My own love for baseball, of any and all sorts, started in the late Fifties, but that was years after millions of hearts, to include those of my Dodgers Blue Mom and Polo Grounds Dad, had been broken into enough pieces to cover the warning track in anybody's outfield.
The 2011 season hasn't even started-the exhibition season is barely underway (Pinstripes' fans are okay salivating at Dellin Betances, right?), there's already been more than enough sadness to fill the season as Sunday afternoon The Duke passed away.
Pay no attention to what baseball players make today-Curt Flood and the end of free agency, broadcast network contracts and endorsement deals changed the money. What counted for decades before the dollars got stupid was the joy with which the game was played and followed. I was in probably the last generation to call baseball Our National Pastime and mean it. Today, most teams willing to pay the competitive balance tax have all the talent and the have-nots watch the game with their noses pressed against the glass as pennant races go on without them or their fans.
When Snider played outfield for the Brooklyn Dodgers, Willie Mays played for the New York Giants and Mickey Mantle plied his trade for the Yankees. For baseball fans five years older than me, there's little more fun than asking innocently, 'of the three who was the best?' You can be there all day listening to that argument and whoever is making it for his guy is doing the other two justice as well because, well, they were that good.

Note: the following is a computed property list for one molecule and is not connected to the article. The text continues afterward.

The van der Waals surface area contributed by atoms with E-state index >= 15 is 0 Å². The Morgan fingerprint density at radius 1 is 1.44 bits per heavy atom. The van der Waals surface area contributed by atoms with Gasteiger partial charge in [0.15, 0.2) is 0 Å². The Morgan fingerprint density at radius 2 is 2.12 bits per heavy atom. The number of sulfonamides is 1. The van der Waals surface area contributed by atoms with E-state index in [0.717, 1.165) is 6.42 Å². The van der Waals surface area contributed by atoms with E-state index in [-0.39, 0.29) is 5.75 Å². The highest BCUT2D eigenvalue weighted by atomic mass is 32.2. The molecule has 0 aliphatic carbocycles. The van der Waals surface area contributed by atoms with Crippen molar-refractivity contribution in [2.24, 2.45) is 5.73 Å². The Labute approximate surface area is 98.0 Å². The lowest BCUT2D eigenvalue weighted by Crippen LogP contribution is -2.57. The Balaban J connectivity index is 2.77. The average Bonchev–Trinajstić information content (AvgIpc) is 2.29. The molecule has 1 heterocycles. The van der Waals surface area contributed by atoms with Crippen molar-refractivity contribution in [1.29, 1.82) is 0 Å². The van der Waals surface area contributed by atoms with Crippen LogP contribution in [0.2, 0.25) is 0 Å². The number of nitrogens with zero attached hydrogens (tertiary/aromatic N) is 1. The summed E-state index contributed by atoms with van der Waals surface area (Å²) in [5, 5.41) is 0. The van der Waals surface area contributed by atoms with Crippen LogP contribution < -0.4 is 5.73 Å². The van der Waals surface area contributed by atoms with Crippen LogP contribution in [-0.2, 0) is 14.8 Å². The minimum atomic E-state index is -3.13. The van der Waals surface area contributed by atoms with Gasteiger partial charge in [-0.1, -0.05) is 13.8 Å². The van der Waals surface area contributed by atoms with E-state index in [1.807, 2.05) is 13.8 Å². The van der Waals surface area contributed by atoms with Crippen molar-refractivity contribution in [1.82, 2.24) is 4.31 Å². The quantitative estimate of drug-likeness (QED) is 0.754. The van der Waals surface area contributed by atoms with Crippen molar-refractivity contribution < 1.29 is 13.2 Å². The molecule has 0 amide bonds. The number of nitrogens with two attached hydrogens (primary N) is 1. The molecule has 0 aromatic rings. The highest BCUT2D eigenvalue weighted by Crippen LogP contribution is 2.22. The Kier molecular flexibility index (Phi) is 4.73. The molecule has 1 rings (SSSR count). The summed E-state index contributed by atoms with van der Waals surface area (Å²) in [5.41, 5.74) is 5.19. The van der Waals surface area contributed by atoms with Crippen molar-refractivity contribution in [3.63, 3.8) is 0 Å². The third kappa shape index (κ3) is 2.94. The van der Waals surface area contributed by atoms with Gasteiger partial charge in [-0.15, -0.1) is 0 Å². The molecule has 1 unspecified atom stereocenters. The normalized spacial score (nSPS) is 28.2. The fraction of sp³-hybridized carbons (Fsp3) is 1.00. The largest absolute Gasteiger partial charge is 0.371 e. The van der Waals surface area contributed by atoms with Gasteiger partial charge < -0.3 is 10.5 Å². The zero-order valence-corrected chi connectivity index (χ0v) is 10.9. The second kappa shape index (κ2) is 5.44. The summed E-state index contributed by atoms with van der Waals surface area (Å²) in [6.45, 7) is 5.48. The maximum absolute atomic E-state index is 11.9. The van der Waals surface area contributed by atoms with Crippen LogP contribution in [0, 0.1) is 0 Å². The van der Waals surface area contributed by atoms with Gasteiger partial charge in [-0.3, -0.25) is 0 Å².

The Mick died first, profligate lifestyle taking a page out of the Eubie Blake notebook. I missed my chance not too many years ago to meet the Say Hey Kid, who, by all accounts, left the joy he felt playing the game on a field of dreams long ago and far away.
And that's really what happened to baseball, and maybe to our country as well-money fixes everything but ruins everything it cannot fix. Players spent their careers with the same team, and kids grew up following their exploits, knowing their stats and emulating their every move. I almost killed myself trying to perfect the basket catch, to no avail-and I wasn't alone.